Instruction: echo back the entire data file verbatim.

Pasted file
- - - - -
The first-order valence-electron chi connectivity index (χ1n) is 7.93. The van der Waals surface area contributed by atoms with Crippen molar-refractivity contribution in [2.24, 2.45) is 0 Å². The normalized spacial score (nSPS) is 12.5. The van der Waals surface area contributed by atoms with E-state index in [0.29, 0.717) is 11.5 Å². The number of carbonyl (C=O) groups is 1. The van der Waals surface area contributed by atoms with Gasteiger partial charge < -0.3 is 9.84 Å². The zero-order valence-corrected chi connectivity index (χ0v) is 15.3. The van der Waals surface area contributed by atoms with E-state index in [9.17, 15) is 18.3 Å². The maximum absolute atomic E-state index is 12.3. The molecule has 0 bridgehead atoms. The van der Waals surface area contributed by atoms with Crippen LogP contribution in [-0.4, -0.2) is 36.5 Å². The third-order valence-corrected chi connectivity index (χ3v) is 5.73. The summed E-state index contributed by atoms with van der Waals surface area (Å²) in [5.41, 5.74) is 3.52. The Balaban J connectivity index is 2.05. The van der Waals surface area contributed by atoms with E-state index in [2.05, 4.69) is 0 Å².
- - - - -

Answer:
The first-order valence-electron chi connectivity index (χ1n) is 7.93. The van der Waals surface area contributed by atoms with Crippen molar-refractivity contribution in [2.24, 2.45) is 0 Å². The normalized spacial score (nSPS) is 12.5. The van der Waals surface area contributed by atoms with E-state index in [0.29, 0.717) is 11.5 Å². The number of carbonyl (C=O) groups is 1. The van der Waals surface area contributed by atoms with Gasteiger partial charge < -0.3 is 9.84 Å². The zero-order valence-corrected chi connectivity index (χ0v) is 15.3. The van der Waals surface area contributed by atoms with E-state index in [9.17, 15) is 18.3 Å². The maximum absolute atomic E-state index is 12.3. The molecule has 0 bridgehead atoms. The van der Waals surface area contributed by atoms with Crippen LogP contribution in [-0.4, -0.2) is 36.5 Å². The third-order valence-corrected chi connectivity index (χ3v) is 5.73. The summed E-state index contributed by atoms with van der Waals surface area (Å²) in [5.41, 5.74) is 3.52. The Balaban J connectivity index is 2.05. The van der Waals surface area contributed by atoms with E-state index in [2.05, 4.69) is 0 Å².